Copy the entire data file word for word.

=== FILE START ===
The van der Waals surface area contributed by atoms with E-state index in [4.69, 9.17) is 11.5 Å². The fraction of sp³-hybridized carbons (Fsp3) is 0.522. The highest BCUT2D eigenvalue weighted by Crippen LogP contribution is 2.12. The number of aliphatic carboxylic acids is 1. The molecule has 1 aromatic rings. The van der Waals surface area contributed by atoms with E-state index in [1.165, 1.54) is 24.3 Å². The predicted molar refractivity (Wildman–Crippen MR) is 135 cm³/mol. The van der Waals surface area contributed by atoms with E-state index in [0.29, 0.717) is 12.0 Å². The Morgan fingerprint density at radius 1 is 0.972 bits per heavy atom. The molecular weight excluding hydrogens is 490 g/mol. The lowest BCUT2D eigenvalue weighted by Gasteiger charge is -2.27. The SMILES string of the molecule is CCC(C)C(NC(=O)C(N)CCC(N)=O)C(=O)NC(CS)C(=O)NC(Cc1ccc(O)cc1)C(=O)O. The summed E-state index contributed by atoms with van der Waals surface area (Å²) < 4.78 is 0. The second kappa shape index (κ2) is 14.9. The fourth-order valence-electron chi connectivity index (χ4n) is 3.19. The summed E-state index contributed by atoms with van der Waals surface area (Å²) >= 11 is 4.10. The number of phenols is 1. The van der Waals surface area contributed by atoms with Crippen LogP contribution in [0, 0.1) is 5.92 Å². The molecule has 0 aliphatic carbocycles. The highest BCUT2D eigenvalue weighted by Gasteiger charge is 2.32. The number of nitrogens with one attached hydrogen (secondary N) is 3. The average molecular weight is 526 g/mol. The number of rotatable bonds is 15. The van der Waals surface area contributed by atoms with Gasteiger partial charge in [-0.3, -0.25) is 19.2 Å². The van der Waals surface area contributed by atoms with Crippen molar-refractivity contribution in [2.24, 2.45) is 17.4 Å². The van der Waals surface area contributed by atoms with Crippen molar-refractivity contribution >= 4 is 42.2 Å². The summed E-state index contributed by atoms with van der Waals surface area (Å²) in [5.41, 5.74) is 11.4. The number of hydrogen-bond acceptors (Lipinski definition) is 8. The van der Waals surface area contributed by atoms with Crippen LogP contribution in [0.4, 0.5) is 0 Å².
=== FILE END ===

The van der Waals surface area contributed by atoms with E-state index in [4.69, 9.17) is 11.5 Å². The fraction of sp³-hybridized carbons (Fsp3) is 0.522. The highest BCUT2D eigenvalue weighted by Crippen LogP contribution is 2.12. The number of aliphatic carboxylic acids is 1. The molecule has 1 aromatic rings. The van der Waals surface area contributed by atoms with E-state index in [1.165, 1.54) is 24.3 Å². The predicted molar refractivity (Wildman–Crippen MR) is 135 cm³/mol. The van der Waals surface area contributed by atoms with E-state index in [0.29, 0.717) is 12.0 Å². The Morgan fingerprint density at radius 1 is 0.972 bits per heavy atom. The molecular weight excluding hydrogens is 490 g/mol. The lowest BCUT2D eigenvalue weighted by Gasteiger charge is -2.27. The SMILES string of the molecule is CCC(C)C(NC(=O)C(N)CCC(N)=O)C(=O)NC(CS)C(=O)NC(Cc1ccc(O)cc1)C(=O)O. The summed E-state index contributed by atoms with van der Waals surface area (Å²) < 4.78 is 0. The second kappa shape index (κ2) is 14.9. The fourth-order valence-electron chi connectivity index (χ4n) is 3.19. The summed E-state index contributed by atoms with van der Waals surface area (Å²) >= 11 is 4.10. The number of phenols is 1. The van der Waals surface area contributed by atoms with Crippen LogP contribution in [0, 0.1) is 5.92 Å². The molecule has 0 aliphatic carbocycles. The highest BCUT2D eigenvalue weighted by Gasteiger charge is 2.32. The number of nitrogens with one attached hydrogen (secondary N) is 3. The average molecular weight is 526 g/mol. The number of rotatable bonds is 15. The van der Waals surface area contributed by atoms with Gasteiger partial charge in [-0.3, -0.25) is 19.2 Å². The van der Waals surface area contributed by atoms with Crippen molar-refractivity contribution in [2.24, 2.45) is 17.4 Å². The van der Waals surface area contributed by atoms with Crippen molar-refractivity contribution >= 4 is 42.2 Å². The summed E-state index contributed by atoms with van der Waals surface area (Å²) in [5.41, 5.74) is 11.4. The number of hydrogen-bond acceptors (Lipinski definition) is 8. The van der Waals surface area contributed by atoms with Crippen LogP contribution in [0.4, 0.5) is 0 Å².